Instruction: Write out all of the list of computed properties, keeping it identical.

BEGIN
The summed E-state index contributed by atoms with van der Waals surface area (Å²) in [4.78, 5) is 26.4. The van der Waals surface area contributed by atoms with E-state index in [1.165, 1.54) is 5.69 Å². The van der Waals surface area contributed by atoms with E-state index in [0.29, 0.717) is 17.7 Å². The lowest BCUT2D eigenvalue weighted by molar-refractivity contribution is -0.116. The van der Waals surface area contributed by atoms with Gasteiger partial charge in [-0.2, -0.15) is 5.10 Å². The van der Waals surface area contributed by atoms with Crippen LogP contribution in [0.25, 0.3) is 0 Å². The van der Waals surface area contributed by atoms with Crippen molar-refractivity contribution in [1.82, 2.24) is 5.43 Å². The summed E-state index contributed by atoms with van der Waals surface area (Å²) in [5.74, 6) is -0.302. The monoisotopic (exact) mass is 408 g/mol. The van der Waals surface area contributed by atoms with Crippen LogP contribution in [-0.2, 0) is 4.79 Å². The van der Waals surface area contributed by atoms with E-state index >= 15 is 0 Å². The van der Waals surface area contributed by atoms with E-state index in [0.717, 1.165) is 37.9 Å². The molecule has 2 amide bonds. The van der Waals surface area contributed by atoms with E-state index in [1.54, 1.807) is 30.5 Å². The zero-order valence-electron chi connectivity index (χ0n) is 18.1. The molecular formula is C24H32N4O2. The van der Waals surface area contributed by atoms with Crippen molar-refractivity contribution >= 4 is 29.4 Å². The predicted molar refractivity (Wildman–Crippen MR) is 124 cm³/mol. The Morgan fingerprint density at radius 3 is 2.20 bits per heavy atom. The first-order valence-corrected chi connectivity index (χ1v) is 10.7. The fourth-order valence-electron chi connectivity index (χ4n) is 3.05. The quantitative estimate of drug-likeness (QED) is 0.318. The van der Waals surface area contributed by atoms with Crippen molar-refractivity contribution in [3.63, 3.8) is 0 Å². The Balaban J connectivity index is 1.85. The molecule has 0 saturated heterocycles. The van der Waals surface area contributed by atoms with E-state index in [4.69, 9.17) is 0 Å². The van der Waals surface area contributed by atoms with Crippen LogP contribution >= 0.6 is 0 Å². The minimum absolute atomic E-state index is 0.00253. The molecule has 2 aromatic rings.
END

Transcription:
The summed E-state index contributed by atoms with van der Waals surface area (Å²) in [4.78, 5) is 26.4. The van der Waals surface area contributed by atoms with E-state index in [1.165, 1.54) is 5.69 Å². The van der Waals surface area contributed by atoms with E-state index in [0.29, 0.717) is 17.7 Å². The lowest BCUT2D eigenvalue weighted by molar-refractivity contribution is -0.116. The van der Waals surface area contributed by atoms with Gasteiger partial charge in [-0.2, -0.15) is 5.10 Å². The van der Waals surface area contributed by atoms with Crippen LogP contribution in [0.25, 0.3) is 0 Å². The van der Waals surface area contributed by atoms with Crippen molar-refractivity contribution in [1.82, 2.24) is 5.43 Å². The summed E-state index contributed by atoms with van der Waals surface area (Å²) in [5.74, 6) is -0.302. The monoisotopic (exact) mass is 408 g/mol. The van der Waals surface area contributed by atoms with Crippen LogP contribution in [-0.2, 0) is 4.79 Å². The van der Waals surface area contributed by atoms with E-state index >= 15 is 0 Å². The van der Waals surface area contributed by atoms with E-state index in [0.717, 1.165) is 37.9 Å². The molecule has 2 amide bonds. The van der Waals surface area contributed by atoms with E-state index in [1.54, 1.807) is 30.5 Å². The zero-order valence-electron chi connectivity index (χ0n) is 18.1. The molecular formula is C24H32N4O2. The van der Waals surface area contributed by atoms with Crippen molar-refractivity contribution >= 4 is 29.4 Å². The predicted molar refractivity (Wildman–Crippen MR) is 124 cm³/mol. The Morgan fingerprint density at radius 3 is 2.20 bits per heavy atom. The first-order valence-corrected chi connectivity index (χ1v) is 10.7. The fourth-order valence-electron chi connectivity index (χ4n) is 3.05. The quantitative estimate of drug-likeness (QED) is 0.318. The van der Waals surface area contributed by atoms with Crippen molar-refractivity contribution in [3.63, 3.8) is 0 Å². The Balaban J connectivity index is 1.85. The molecule has 0 saturated heterocycles. The van der Waals surface area contributed by atoms with E-state index in [4.69, 9.17) is 0 Å². The van der Waals surface area contributed by atoms with Crippen LogP contribution >= 0.6 is 0 Å². The minimum absolute atomic E-state index is 0.00253. The molecule has 2 aromatic rings.